News / Africa

NATO Extends Libya Mission

A woman mourns for her grandson Oussama Achour, a rebel fighter killed during a battle with forces loyal to Moammar Gadhafi at Misrata's western front line, May 31, 2011
A woman mourns for her grandson Oussama Achour, a rebel fighter killed during a battle with forces loyal to Moammar Gadhafi at Misrata's western front line, May 31, 2011

NATO members and five partner states have agreed to extend their military campaign in Libya for another 90 days in a bid to protect civilians from pro-government forces.

NATO's Secretary-General Anders Fogh Rasmussen said the decision by the Brussels-based alliance and its partners -- four Arab states and Sweden -- to extend the military campaign in Libya sends a clear message to the Gadhafi regime.

"We are determined to continue our operation to protect the people of Libya. We will sustain our efforts to fulfill the United Nations mandate. We will keep up the pressure to see it through," stated Rasmussen.

The pressure against Moammar Gadhafi was also seen at the G8 summit last week in France, where Russia joined other world powers in calling for the Libyan leader's departure. U.S. President Barack Obama said the NATO campaign has a clear goal.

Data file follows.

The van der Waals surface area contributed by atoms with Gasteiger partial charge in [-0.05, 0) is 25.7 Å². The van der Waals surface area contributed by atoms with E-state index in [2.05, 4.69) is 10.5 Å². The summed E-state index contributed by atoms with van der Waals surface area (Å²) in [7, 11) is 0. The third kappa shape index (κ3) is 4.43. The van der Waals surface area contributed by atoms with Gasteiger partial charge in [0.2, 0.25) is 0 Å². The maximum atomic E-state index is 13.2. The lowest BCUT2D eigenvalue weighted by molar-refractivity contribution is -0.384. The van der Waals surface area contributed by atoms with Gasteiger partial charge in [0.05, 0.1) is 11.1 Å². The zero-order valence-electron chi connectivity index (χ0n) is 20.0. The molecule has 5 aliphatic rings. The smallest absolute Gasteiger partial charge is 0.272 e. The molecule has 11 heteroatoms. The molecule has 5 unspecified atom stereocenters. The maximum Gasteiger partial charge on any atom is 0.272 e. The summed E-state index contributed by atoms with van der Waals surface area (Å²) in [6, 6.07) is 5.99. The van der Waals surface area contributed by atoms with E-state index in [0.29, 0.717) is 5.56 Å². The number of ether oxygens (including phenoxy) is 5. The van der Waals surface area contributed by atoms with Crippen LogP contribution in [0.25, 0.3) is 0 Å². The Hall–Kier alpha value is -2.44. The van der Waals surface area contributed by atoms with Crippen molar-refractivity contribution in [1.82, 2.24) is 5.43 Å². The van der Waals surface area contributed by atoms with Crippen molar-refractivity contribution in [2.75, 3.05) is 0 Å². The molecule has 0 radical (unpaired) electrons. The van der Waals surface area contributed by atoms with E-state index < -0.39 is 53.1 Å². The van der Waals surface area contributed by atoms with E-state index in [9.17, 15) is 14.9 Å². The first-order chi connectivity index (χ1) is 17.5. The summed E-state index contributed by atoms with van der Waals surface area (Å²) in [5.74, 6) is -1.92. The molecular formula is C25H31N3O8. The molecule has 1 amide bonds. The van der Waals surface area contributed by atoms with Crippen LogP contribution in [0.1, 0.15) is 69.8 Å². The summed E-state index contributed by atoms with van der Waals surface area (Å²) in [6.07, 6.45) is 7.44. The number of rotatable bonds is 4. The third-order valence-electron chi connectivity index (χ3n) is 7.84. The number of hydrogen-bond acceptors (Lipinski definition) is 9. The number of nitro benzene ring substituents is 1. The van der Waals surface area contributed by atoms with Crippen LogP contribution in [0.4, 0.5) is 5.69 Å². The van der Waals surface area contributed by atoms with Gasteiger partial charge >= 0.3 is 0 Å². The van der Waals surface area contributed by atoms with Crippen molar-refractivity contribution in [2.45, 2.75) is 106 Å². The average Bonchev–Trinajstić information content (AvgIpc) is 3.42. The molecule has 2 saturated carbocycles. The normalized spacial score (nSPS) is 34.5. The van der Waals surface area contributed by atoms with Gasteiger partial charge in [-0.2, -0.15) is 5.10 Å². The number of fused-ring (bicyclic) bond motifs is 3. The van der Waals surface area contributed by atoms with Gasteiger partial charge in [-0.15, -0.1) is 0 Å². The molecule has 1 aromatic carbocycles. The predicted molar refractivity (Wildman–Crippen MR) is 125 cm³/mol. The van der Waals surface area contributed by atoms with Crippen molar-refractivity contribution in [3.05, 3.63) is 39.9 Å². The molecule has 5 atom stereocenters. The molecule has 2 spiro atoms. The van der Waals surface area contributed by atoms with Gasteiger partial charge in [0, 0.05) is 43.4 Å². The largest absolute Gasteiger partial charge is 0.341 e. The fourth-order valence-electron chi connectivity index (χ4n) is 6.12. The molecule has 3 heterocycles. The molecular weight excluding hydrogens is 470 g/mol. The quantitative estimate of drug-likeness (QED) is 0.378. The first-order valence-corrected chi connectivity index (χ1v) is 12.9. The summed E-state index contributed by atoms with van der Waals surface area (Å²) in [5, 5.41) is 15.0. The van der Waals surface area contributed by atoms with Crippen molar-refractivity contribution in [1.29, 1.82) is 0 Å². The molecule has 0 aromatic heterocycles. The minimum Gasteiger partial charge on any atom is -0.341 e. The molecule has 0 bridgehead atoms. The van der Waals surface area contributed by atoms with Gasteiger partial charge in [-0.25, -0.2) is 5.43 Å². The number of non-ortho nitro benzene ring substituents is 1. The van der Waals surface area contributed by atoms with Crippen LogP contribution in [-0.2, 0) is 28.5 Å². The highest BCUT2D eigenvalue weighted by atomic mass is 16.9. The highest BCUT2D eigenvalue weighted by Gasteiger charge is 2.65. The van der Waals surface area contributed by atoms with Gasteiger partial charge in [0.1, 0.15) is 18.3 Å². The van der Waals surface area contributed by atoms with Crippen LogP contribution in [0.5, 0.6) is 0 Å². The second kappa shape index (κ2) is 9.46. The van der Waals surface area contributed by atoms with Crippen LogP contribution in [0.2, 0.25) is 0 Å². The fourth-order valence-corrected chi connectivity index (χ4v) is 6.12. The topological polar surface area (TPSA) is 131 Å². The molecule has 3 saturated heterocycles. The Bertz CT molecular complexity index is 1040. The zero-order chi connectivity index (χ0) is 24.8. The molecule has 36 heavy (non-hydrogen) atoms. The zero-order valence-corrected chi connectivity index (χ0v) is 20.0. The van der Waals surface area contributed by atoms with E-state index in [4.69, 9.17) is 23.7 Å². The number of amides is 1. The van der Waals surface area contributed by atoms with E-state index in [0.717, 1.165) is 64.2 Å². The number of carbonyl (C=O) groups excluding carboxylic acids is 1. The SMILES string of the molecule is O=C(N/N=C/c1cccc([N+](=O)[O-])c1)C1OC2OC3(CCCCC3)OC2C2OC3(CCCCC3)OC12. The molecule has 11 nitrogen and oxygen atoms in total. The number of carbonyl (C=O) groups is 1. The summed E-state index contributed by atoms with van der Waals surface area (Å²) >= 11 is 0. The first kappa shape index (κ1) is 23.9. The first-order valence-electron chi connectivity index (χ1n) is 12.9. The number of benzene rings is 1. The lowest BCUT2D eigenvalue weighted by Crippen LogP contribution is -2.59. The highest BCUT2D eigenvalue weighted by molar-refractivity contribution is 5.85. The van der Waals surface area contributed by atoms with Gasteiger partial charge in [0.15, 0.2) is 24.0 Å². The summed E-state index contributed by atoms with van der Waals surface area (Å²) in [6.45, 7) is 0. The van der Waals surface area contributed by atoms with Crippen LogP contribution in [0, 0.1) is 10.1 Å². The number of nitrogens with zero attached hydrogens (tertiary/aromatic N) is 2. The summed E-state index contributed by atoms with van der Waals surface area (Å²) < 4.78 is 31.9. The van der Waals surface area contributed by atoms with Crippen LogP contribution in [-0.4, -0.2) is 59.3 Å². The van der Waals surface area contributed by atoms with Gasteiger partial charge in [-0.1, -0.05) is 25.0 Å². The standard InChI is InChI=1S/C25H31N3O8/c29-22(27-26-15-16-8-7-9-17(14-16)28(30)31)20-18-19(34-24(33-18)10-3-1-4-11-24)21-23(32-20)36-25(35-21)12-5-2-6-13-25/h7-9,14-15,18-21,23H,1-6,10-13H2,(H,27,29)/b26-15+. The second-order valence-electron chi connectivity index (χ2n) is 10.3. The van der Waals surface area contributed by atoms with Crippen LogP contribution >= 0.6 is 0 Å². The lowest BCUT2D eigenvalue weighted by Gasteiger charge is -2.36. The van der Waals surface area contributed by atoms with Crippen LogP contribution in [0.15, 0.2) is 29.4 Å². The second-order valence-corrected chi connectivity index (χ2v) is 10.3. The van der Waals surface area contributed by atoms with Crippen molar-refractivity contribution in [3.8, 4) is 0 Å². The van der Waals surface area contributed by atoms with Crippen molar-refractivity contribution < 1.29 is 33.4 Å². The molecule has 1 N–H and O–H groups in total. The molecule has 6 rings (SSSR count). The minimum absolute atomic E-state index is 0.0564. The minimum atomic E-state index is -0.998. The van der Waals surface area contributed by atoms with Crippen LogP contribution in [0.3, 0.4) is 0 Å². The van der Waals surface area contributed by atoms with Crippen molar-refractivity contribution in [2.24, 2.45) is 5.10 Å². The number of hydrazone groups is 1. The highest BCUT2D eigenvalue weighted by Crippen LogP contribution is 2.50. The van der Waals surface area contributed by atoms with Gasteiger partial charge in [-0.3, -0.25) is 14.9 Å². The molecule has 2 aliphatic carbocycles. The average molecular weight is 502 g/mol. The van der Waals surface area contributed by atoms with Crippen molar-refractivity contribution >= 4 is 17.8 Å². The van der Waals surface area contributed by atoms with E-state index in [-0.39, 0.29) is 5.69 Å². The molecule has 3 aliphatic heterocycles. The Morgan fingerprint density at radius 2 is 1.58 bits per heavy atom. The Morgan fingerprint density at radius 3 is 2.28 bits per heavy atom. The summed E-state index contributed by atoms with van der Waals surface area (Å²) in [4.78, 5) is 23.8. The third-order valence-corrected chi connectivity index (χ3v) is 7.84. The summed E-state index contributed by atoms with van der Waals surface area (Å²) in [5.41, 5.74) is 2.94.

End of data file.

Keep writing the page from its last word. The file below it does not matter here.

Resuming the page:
"We agreed that we have made progress in our Libya campaign but that meeting the U.N. mandate of civilian protection cannot be accomplished when Gadhafi remains in Libya directing his forces in acts of aggression against the Libyan people. And we are joined in resolve to finish the job," said Obama.

Libya appears to be feeling the heat. The flow of Libyan defectors is stepping up, with the official TAP news agency in neighboring Tunisia reporting five more Libyan officers crossing the border over the weekend. From Rome, several senior Libyan military figures announced on Monday they had defected and called on others to follow suit.

But Gadhafi remains defiant. Following a meeting between the Libyan leader and South African President Jacob Zuma, Pretoria said Tuesday the Libyan leader would not leave his country.  Zuma also criticized intensified NATO bombing raids in Libya as undermining African mediation efforts.

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